Q. Is there any memorable episode or special bond with the participants during the arts education activities?

I remember when I participated as the main instructor in the program, Kekekiki, We Live as Art, of Kumdarak Saturday Cultural School* in 2021. It was a session in which we made an installation based on the bodily senses we felt in the garden with a pond. As I saw 12 children in my class immersed in themselves in their own ways, I thought, I wish time would stop like this. That moment was so precious and free. It was almost like a time of resonance.

*Kumdarak Saturday Cultural School: an out-of-school arts and culture education program hosted by the Ministry of Culture, Sports and Tourism and organized by the Korea Arts & Culture Education Service.

Q. What motivates you to continue working as a TA? What are the charms of being a TA?

I love the moment when children fall into arts and become equal. It's nice to be there watching the children become deeply immersed in their own ways. I want children to truly feel their existence and feel happy through such experiences. I think I am continuing to do this because those moments are so fun.

Kumdarak Saturday Cultural School’s Weekend Art Campus program, Kekekiki, We Live by Art

Stillcut/ ⓒKACES

Q. In terms of interaction and communication, the life of an artist/teaching artist seems to be based on one’s personal activities. But why do we need to interact with others?

I think it is time to think of a new way of solidarity. More than anyone else, people who work in the field of arts should be able to present directions to our society. In my case, I am constantly searching for new colleagues and trying to achieve sustainability by seeking various ways to work with others through critical arts education. When interacting with colleagues, I realize that my issues are not only issues of my own. And the more I interact with others, more opportunities open up and more joy is given.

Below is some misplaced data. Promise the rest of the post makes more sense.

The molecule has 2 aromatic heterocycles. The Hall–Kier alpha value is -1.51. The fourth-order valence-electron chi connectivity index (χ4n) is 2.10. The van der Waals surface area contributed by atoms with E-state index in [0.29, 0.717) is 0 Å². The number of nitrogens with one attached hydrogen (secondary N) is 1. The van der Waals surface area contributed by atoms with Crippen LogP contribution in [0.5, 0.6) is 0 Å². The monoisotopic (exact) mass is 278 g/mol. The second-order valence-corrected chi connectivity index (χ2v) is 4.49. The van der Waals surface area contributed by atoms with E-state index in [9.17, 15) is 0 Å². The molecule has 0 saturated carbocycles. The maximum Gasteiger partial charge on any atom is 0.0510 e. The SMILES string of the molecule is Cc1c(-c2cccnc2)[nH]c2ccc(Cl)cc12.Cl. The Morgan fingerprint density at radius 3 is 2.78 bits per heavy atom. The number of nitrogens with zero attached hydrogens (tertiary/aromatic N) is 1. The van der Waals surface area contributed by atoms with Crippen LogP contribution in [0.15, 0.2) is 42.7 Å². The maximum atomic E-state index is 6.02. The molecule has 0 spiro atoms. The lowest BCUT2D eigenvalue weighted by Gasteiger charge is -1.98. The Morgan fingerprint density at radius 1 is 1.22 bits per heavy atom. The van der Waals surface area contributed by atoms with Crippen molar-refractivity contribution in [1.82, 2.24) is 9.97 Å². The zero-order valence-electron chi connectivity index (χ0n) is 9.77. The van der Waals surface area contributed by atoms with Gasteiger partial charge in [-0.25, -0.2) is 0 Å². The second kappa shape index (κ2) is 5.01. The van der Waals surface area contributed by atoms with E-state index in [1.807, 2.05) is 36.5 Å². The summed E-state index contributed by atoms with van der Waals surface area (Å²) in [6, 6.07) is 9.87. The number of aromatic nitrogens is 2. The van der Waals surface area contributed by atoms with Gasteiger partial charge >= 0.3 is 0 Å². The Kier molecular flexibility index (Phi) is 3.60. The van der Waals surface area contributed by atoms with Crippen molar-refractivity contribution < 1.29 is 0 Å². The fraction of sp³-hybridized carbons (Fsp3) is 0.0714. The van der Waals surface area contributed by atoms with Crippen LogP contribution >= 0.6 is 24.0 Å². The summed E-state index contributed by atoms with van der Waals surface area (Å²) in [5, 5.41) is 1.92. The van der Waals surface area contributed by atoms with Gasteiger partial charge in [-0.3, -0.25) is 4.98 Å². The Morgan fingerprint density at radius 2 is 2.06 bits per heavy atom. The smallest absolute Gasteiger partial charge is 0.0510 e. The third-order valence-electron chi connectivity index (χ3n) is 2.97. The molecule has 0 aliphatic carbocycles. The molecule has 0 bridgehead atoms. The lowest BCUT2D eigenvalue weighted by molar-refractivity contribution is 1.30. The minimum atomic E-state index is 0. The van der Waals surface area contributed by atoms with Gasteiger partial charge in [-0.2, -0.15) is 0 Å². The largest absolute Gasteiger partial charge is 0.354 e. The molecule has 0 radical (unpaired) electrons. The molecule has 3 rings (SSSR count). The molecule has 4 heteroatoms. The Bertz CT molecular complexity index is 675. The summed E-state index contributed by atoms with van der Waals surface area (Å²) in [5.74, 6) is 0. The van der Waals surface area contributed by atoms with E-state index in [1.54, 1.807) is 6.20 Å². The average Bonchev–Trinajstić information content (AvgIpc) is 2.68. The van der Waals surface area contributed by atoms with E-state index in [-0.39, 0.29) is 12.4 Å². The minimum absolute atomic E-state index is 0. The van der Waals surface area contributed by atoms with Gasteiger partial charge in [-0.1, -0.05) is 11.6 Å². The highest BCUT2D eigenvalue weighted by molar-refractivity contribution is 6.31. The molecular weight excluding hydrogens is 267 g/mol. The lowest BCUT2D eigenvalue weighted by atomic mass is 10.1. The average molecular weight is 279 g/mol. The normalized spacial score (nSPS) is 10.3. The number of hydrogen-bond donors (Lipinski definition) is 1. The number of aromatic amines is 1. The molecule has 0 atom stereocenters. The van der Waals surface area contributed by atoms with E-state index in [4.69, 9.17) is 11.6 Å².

Q. What is your biggest concern while taking this career path?

I want to continue doing meaningful research and practice that goes back and forth between the actual field and work even when I become a grandmother, and I want to form a sense of sustainability in which work and education are closely intertwined.

My concern is the uncertainty of the public domain, as it is dependent on government policies and projects. In that respect, I hope that the public domain will be more stable and that all artists, researchers, mediators, and the audience can fully enjoy arts from their respective standpoints.

Kyung-mi Jung

Kyung-mi Jung was born in Seoul and majored in dance. Based on her great interest in the body, she connects the various things that surround one’s body and expands this into the social realm. She is also a performer who performed the No.34 Korea Traditional Treasure Gangryeong Talchum. In the arts education field, she enjoys project based arts education with children. These days, she is researching and implementing critical arts education that allows young people to come up with their own thoughts and perspectives based on contemporary arts.